Microsoft has seen a dramatic drop in the number of computers infected with Waledac, a piece of malicious software affiliated with a botnet that was once responsible for a massive amount of spam.
In the second quarter of this year, the company cleaned only 29,816 computers infected with Waledac, down from 83,580 computers in the first quarter of the year. Microsoft published the statistic in its latest biannual Security Intelligence Report released on Wednesday.
The drop in the number of infected machines shows the success of the legal action Microsoft took earlier in the year, said Adrienne Hall, general manager for Microsoft's Trustworthy Computing group.
Waledac was used to send spam and infect computers with fake antivirus software. It used a complicated peer-to-peer system to communicate with other infected machines.
Microsoft's legal moves against Waledac were unprecedented. The company was granted a rare ex parte temporary restraining order (TRO) to shut down malicious domain names that Waledac's controllers used to communicate with infected machines.
Going to court "gives you a blanket way to put on notice that you are going to look into the perpetrators," Hall said.
An ex parte TRO allows for an activity to be halted without notice to the bad actor and without granting that person a court hearing. In the case of Waledac, it meant that if the domain names were suddenly shut down, the botnet's operators wouldn't have much time to register new domains for their bots to call on to get new instructions.
Federal courts are reluctant to issue those kinds of orders because it may violate defendants' right to due process, according to Microsoft's report. But courts will grant an ex parte TRO if a judge is convinced the defendants may quickly reorganize and continue their bad activity. Microsoft was able to get two of those orders.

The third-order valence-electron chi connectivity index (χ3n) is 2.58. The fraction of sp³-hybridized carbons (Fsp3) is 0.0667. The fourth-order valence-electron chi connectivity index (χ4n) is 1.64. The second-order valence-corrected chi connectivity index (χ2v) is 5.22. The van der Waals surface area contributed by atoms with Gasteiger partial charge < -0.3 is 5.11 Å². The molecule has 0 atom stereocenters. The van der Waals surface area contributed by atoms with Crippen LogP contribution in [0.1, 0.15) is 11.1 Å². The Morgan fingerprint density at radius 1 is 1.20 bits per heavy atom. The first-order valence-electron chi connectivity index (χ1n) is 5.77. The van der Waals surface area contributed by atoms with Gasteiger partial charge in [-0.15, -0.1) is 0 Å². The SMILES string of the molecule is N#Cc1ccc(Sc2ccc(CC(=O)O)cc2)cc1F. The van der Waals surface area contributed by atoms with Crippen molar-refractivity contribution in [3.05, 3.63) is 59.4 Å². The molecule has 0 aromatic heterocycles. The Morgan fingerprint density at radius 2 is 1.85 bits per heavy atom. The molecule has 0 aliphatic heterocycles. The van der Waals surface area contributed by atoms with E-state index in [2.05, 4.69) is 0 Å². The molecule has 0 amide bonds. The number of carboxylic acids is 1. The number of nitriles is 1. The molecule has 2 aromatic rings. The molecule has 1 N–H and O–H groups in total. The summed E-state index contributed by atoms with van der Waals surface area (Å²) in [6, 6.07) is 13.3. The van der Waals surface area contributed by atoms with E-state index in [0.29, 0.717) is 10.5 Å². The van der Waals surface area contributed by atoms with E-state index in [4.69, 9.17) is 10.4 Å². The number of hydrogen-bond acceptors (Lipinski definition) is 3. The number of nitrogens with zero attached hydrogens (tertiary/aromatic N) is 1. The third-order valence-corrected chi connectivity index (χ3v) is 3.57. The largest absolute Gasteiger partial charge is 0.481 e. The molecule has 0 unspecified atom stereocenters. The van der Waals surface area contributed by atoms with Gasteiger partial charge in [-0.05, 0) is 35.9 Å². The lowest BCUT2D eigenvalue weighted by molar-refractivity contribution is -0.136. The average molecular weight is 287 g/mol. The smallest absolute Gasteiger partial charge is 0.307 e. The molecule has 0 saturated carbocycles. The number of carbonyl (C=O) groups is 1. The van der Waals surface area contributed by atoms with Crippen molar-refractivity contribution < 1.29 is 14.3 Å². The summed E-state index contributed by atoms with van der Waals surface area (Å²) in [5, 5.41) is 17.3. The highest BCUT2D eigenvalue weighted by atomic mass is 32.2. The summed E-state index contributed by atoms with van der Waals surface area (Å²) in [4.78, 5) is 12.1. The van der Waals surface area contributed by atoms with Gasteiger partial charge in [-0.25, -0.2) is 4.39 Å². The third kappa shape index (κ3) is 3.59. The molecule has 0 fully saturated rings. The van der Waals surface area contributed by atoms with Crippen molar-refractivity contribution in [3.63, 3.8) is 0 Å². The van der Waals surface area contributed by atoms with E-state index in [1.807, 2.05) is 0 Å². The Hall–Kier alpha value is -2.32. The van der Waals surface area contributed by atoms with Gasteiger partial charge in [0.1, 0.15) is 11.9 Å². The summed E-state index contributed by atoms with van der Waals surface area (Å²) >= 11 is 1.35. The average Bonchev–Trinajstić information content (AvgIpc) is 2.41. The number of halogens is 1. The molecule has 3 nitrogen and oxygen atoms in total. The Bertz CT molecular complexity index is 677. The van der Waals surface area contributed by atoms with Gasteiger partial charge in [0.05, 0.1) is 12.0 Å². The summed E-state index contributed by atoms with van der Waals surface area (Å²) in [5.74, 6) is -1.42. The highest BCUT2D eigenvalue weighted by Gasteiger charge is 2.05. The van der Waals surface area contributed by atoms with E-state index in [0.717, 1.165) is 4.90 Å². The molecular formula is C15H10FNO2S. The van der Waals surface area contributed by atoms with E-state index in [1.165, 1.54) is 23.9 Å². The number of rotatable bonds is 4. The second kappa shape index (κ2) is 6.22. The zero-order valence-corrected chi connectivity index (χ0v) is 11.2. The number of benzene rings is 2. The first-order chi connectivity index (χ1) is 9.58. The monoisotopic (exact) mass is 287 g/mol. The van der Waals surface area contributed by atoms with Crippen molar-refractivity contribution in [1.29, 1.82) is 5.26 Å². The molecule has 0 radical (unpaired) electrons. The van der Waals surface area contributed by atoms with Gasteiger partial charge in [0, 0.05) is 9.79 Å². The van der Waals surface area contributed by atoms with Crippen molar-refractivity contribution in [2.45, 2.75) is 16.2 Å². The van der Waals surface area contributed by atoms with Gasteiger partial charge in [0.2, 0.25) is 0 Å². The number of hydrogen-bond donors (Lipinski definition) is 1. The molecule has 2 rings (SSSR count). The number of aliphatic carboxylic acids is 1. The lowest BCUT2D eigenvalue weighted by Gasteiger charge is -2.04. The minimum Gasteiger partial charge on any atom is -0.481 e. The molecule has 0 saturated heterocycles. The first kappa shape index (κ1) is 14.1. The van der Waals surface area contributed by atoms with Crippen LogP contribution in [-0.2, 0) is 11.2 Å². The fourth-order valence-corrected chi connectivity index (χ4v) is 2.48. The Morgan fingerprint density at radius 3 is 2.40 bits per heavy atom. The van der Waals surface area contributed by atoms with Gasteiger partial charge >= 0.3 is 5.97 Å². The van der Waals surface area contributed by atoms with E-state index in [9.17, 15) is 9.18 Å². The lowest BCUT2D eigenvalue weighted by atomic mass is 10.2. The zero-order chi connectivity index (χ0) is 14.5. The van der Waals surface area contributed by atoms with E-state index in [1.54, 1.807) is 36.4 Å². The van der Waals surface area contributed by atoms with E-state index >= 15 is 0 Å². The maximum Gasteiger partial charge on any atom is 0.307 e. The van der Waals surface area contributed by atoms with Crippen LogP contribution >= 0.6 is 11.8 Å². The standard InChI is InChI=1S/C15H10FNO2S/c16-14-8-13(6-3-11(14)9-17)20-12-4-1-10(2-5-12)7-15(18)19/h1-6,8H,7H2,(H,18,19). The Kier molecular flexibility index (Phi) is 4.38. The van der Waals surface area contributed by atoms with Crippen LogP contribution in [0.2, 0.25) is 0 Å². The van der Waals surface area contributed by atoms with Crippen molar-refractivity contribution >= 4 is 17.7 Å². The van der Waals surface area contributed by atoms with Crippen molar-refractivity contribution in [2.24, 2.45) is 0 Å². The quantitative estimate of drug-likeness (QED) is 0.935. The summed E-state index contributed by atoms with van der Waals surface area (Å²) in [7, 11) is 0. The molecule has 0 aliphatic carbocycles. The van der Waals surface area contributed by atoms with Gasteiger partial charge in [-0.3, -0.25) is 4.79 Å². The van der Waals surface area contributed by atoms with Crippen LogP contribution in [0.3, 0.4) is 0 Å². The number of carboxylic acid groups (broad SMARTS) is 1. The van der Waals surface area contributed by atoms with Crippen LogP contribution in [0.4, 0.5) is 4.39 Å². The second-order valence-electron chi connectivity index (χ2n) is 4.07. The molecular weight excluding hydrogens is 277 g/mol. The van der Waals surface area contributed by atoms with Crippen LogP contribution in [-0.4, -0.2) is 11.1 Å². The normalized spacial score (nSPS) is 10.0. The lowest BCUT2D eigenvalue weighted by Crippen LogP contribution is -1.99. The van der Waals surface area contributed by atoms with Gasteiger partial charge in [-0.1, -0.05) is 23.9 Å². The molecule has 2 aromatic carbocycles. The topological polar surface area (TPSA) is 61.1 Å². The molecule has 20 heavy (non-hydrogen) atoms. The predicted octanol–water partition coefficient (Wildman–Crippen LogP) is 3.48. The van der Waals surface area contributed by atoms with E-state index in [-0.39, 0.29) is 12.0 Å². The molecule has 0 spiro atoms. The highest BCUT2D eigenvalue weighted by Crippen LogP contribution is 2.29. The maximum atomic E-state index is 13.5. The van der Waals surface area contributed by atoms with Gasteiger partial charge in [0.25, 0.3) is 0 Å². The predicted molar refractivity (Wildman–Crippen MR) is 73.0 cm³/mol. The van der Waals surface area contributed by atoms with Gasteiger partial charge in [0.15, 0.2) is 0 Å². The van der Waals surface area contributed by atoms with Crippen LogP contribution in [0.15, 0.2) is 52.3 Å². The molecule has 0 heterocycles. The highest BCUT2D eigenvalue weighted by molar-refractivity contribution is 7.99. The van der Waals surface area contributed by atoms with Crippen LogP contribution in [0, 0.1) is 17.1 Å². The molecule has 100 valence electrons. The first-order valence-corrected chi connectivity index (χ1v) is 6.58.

In other civil summons documents, Microsoft named 27 "John Does" who had registered the bad domains, which the company said provided the court "with an identifiable target for legal service while protecting the registrants' due process rights."
But most of the 276 domains used to control Waledac were registered through registrars in China. In another sign of Microsoft's diligence, the company researched how to craft an application for an ex parte TRO that also complied with Chinese law. It also researched how to serve those defendants in compliance with international treaties.
The international domain name registrants were served through the Hague Convention on Service Abroad, and all of the documents were sent to China's Ministry of Justice in addition to being published on a specific Web site.
The domains were shut down within 48 hours after the U.S. District Court for the Eastern District of Virginia granted the order. Last month, the court held a hearing on entering a default judgement against the unidentified defendants and transferring control of the domains to Microsoft. The company said in its report that a permanent injunction is pending.
"We think this has effectively dealt a blow to Waledac," Hall said.
While lawyers worked on the legal side, technical experts also attacked Waledac. Microsoft marshalled a team of computer security researchers who infiltrated Waledac's peer-to-peer control system. Once inside the botnet, they commanded infected machines to report to their own servers, cutting the cybercriminals off from their own botnet.
But while Waledac was stung, it still lives. The botnet comes in at No. 23 of the 25 most-detected botnet families, according to Microsoft's report, showing that even after extensive legal and technical efforts, botnets are difficult foes.
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